Market Analysis: Strike Two Against the Bull Market

Market Analysis: Strike Two Against the Bull Market that Started in March of 2009
September 9, 2011
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Market Analysis: Strike Two Against the Bull Market

In my past communications, I have indicated that the market should rally in September/October and sustain 11,800 on the DOW in order for the bull market to stay alive.  A rally did happen, but it failed to reach where I thought it needed to reach.  So, this is Strike Two against the bull market.  What kind of bear market are we headed for, or are we in – one such as 2001-2003, or 2008?  My view is that it all depends on deflation vs. inflation, and it is too early to tell.  If inflation remains, my view would lean to a 2001-2003 style recession and bear market.  Deflation, which usually means credit defaults, would indicate something more significant.  I will reiterate that buy and hold mentalities do not work in this environment.  At IAP we took significant risk out of portfolios in June.  We are monitoring the European debt situation very closely for signs of default.  2008 really kicked in when Lehman went bankrupt.  If this type of activity resumes, my opinion is that it could come from Europe this time.  I will start to discuss Strike Three when I see how low this correction goes.  Right now my technical intuition feels we could see DOW 9800 – 10200 on this move, followed by yet another rally attempt to end the year.  If that rally doesn’t do much, that would indicate that 2012 will be a very challenging year for investment results.  The key to maintaining wealth is working with advisors who learned something from the past decade and who have a better understanding of risk management.  I was taught by major Wall Street firms that if the market is down 22% and I am down 21%, then I am doing a good job.  I no longer hold to this Wall Street view.  It’s not what you make in bull markets (even though you need to invest for them); it’s how you navigate through bear markets that counts!   The days of investing in equity mutual funds are over.  Understand that if you are a manager of a large cap equity fund and believe the market has a lot of risk, then, by prospectus, you are required to take risk.  Learn from the past decade; learn from history.  Our investment climate is changing.   I personally will be looking for investment opportunities over the next few weeks, but first we need to see how low this current correction goes.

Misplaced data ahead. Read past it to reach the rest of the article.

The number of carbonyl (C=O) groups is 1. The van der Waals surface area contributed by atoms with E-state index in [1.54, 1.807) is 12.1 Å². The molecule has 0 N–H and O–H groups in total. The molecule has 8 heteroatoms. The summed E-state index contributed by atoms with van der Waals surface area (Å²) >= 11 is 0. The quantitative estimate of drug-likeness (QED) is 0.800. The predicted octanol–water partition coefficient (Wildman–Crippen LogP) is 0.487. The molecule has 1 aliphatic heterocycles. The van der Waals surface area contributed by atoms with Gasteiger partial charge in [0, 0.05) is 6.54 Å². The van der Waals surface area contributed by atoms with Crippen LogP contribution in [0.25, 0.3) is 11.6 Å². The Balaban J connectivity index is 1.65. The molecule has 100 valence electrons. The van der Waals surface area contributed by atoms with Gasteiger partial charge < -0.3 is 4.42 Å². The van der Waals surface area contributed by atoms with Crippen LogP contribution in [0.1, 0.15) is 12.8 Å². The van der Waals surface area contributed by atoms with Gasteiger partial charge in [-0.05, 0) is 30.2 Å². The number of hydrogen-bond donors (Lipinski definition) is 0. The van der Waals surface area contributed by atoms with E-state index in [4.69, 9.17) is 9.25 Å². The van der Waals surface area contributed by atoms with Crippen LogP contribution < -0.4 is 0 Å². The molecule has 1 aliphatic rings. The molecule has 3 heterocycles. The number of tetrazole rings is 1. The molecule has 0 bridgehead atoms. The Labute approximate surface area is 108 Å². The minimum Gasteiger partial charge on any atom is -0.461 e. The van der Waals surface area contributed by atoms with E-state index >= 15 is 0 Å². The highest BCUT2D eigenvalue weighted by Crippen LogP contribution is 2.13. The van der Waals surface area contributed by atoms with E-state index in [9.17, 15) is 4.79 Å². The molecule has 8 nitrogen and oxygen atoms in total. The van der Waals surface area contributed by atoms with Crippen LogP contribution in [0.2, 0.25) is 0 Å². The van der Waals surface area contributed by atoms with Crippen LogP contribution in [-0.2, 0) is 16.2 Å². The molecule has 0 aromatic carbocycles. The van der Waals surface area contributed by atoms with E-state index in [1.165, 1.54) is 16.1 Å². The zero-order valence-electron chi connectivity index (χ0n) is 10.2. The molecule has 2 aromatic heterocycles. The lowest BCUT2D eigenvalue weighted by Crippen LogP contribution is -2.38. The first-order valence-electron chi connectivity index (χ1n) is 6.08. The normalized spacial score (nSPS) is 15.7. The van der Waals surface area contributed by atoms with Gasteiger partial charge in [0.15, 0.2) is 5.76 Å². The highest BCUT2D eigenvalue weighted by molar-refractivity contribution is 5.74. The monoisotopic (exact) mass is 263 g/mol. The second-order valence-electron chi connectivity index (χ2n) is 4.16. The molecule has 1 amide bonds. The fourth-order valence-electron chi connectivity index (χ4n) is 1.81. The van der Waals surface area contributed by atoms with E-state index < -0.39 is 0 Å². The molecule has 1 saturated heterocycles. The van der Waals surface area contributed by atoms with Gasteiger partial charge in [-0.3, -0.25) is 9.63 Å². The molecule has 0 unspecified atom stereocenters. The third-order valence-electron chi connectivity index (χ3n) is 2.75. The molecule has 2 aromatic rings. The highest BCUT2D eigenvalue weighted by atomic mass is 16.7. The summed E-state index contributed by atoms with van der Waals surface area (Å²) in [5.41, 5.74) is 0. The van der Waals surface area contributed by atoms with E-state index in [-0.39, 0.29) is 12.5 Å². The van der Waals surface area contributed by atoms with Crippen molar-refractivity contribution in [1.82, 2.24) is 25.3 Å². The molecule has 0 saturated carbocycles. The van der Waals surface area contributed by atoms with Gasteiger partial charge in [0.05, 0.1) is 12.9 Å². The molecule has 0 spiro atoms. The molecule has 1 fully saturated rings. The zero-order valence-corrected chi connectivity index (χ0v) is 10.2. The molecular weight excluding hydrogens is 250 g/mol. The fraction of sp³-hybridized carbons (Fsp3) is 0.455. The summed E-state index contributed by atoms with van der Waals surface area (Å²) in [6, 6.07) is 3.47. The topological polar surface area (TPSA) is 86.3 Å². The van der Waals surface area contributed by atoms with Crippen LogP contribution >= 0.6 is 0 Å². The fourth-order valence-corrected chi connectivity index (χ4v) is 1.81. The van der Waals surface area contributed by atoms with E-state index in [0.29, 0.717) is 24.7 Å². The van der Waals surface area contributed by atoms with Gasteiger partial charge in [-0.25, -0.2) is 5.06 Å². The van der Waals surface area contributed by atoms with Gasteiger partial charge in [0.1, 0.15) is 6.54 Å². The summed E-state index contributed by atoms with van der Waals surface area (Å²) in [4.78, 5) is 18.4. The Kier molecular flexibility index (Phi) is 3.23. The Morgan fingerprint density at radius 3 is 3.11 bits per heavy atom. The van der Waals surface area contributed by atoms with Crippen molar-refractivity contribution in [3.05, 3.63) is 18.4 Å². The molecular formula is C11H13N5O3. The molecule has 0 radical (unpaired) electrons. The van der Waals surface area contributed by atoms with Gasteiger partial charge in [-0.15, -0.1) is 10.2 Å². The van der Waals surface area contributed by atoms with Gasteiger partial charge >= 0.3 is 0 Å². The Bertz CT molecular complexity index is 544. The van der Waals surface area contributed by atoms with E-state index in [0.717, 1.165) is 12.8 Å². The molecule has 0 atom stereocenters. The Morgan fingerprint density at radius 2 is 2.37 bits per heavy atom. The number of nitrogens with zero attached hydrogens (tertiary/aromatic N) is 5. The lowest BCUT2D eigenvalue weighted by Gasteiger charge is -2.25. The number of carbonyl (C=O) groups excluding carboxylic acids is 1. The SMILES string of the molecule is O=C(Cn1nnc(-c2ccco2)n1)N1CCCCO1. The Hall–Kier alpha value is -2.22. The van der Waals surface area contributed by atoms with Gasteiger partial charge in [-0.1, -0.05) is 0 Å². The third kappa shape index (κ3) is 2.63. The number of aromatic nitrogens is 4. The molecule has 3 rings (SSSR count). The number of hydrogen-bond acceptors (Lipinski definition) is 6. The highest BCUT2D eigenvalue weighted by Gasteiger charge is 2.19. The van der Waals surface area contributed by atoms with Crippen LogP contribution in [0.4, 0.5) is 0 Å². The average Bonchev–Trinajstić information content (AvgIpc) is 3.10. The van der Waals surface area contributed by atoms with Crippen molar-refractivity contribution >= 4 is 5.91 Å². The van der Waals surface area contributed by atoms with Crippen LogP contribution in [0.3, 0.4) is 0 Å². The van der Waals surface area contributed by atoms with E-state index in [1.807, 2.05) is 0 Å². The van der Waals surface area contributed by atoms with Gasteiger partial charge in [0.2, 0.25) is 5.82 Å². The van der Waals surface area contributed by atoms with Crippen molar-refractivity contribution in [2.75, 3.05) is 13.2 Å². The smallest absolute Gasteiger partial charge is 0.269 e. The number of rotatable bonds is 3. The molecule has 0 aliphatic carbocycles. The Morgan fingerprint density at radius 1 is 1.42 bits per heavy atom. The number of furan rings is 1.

Grady Gaynor
Grady Gaynor
Grady Gaynor is the President & CEO of Indie Asset Partners, and has over 25 years in the investment industry. His approach to portfolio management is guided by a set of criteria developed over his tenure to help his clients manage both bull and bear markets. Make sure to subscribe to Indie Asset's enewsletter to keep up to date on Grady’s latest posts.

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